Demonstration in support of the military effort to defeat a counter-revolutionary rebellion in the North African state of Libya. The Gaddafi government is under attack by the imperialist states, including the U.S. a photo by Pan-African News Wire File Photos on Flickr.
Gaddafi forces push forward as U.S. mulls air strikes
By Maria Golovnina
TRIPOLI/BENGHAZI (Reuters) - Libyan troops pushed forward toward the insurgent stronghold of Benghazi on Thursday and launched air raids on its outskirts as momentum gathered in support of air raids to stop Muammar Gaddafi's forces.
The United States hoped the U.N. Security Council would pass a resolution later on Thursday that included, but was not limited to, the possibility of imposing a no-fly zone over Libya, raising the prospect of bombing raids.
France believes there is enough support to pass the resolution and military intervention could take place within hours of that, a senior French diplomatic source said.
Any action could include France, Britain, possibly the United States and one or more Arab states, the source said.
The push toward action at the Security Council comes as pro-Gaddafi forces have made rapid advances in their counter-attack against the rebels.
Undersecretary of State William Burns said Gaddafi's forces had made "significant strides on the ground" and were now about 160 km (100 miles) from Benghazi.
The Libyan army, which has been attacking rebel-held cities in the east and west of the country, said it would halt its operations on Sunday to give the rebels a chance to surrender, Al Arabiya television reported.
Libyan state television said government troops had taken Zueitina, an oil port on the coastal highway 130 km (80 miles) from Benghazi, but the rebels said they had surrounded the pro-Gaddafi units on the approaches to the town. In Benghazi, the city where the revolution began, residents and a rebel spokesman reported three air strikes on the outskirts, including at the airport, and another air raid further south.
Residential areas of Ajdabiyah, a strategic town on the coast road to Benghazi, was the scene of heavy fighting on Thursday and around 30 people were killed, Al Arabiya reported.
On the approaches to Ajdabiyah, burned-out cars lay by the roadside while Libyan government forces showed the foreign media artillery, tanks and mobile rocket launchers -- much heavier weapons than those used by the rebels.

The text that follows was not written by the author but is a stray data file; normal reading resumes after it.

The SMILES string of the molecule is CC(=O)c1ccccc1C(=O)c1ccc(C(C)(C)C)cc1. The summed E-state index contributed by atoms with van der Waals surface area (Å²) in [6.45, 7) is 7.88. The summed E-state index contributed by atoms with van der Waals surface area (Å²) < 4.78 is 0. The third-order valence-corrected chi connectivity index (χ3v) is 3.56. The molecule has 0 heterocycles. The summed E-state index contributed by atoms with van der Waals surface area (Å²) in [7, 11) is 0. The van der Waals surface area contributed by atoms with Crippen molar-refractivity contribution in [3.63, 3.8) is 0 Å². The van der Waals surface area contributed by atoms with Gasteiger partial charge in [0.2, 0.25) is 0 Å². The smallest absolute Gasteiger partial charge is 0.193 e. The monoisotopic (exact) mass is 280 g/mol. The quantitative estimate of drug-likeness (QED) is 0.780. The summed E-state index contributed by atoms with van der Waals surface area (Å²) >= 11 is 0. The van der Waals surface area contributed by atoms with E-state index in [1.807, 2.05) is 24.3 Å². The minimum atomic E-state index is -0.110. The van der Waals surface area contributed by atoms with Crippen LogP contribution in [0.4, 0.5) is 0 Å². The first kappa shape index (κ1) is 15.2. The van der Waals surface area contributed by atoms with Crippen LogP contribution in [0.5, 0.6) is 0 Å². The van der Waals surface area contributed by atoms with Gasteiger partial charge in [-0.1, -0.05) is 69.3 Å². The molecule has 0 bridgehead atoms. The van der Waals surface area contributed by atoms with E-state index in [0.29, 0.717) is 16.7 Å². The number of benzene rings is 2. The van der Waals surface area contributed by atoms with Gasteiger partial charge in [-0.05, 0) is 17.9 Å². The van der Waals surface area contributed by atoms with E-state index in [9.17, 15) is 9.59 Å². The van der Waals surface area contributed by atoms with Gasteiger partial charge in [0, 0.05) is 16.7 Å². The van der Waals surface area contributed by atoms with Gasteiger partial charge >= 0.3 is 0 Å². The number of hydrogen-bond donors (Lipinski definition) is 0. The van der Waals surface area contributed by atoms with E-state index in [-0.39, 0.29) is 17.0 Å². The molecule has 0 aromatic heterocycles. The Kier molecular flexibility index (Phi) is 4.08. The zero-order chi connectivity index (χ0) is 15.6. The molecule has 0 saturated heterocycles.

In Libya's third city, Misrata, about 200 km (130 miles) east of Tripoli, rebels and residents said they were preparing for a new attack by Libyan troops, who had shelled the coastal city overnight. A government spokesman said Gaddafi's forces expected to be in control of Misrata by Friday morning.
The United States, previously cool on the idea of a foreign military intervention, said the U.N. Security Council should consider tougher action than a no-fly zone over Libya.
Discussions are under way on the possible direct involvement of Arab nations in any international military action against Gaddafi, Secretary of State Hillary Clinton said.
U.S. officials said on Thursday that Washington wanted the United Nations to authorize not just a no-fly zone to aid Libyan rebels but also air strikes against Libyan tanks and heavy artillery.
Referring to the U.N. resolution on Libya that Washington hopes will be passed later on Thursday, Clinton said:
"It is important to recognize that military experts across the world know that a no-fly zone requires certain actions taken to protect the planes and the pilots, including bombing targets like the Libyan defense system."
Britain said the latest draft resolution on Libya under discussion at the United Nations called for "all necessary measures short of an occupation force" to protect civilians under threat of attack.
Russia, China, Germany, India and other council members are either undecided or have voiced doubts about the proposal for a no-fly zone. Italy, a potential base for military action, ruled out military intervention in the oil-exporting country.
Gaddafi, in an interview with the French daily Le Figaro, said his troops' aim was to liberate the people from "the armed gangs" that occupy Benghazi.
"If we used force, it would take just a day. But our aim is to progressively dismantle the armed groups, through various means, such as encircling cities or sending negotiators."
Asked if dialogue with the rebels was possible, he repeated his assertion that they were linked to the al Qaeda Islamic militant group.
"These are not people with whom we aim to talk, as al Qaeda does not talk with anybody."
On the fate of the rebel leadership, he said: "It is quite possible they will flee. Anyway, it's not really a structure. It has no value."
(Additional reporting by a Reuters reporter in Benghazi, Michael Georgy in Tripoli, Mariam Karouny and Tarek Amara in Tunisia, Louis Charbonneau and Patrick Worsnip at the United Nations; Editing by Giles Elgood and Peter Graff)